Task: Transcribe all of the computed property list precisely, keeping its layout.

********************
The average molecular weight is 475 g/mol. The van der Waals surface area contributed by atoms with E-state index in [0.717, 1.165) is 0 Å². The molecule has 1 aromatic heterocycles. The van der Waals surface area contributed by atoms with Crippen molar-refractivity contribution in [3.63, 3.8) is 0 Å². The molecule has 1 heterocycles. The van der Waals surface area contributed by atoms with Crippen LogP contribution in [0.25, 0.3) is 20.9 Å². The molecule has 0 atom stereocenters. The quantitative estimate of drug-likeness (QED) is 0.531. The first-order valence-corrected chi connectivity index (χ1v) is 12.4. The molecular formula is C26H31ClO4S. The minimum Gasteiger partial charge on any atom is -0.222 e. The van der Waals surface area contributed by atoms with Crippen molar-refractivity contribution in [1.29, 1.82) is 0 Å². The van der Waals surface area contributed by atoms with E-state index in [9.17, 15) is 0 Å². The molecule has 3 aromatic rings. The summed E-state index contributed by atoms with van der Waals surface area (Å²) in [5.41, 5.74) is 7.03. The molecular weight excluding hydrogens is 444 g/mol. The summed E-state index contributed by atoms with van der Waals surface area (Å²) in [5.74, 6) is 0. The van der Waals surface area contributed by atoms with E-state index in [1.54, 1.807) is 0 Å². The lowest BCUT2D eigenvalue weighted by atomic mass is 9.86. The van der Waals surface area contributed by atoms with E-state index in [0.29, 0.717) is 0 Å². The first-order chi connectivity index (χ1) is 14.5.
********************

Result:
The average molecular weight is 475 g/mol. The van der Waals surface area contributed by atoms with E-state index in [0.717, 1.165) is 0 Å². The molecule has 1 aromatic heterocycles. The van der Waals surface area contributed by atoms with Crippen molar-refractivity contribution in [3.63, 3.8) is 0 Å². The molecule has 1 heterocycles. The van der Waals surface area contributed by atoms with Crippen LogP contribution in [0.25, 0.3) is 20.9 Å². The molecule has 0 atom stereocenters. The quantitative estimate of drug-likeness (QED) is 0.531. The first-order valence-corrected chi connectivity index (χ1v) is 12.4. The molecular formula is C26H31ClO4S. The minimum Gasteiger partial charge on any atom is -0.222 e. The van der Waals surface area contributed by atoms with Crippen molar-refractivity contribution in [1.29, 1.82) is 0 Å². The van der Waals surface area contributed by atoms with E-state index in [9.17, 15) is 0 Å². The molecule has 3 aromatic rings. The summed E-state index contributed by atoms with van der Waals surface area (Å²) in [5.41, 5.74) is 7.03. The molecular weight excluding hydrogens is 444 g/mol. The summed E-state index contributed by atoms with van der Waals surface area (Å²) in [5.74, 6) is 0. The van der Waals surface area contributed by atoms with E-state index in [1.54, 1.807) is 0 Å². The lowest BCUT2D eigenvalue weighted by atomic mass is 9.86. The van der Waals surface area contributed by atoms with E-state index in [0.29, 0.717) is 0 Å². The first-order chi connectivity index (χ1) is 14.5.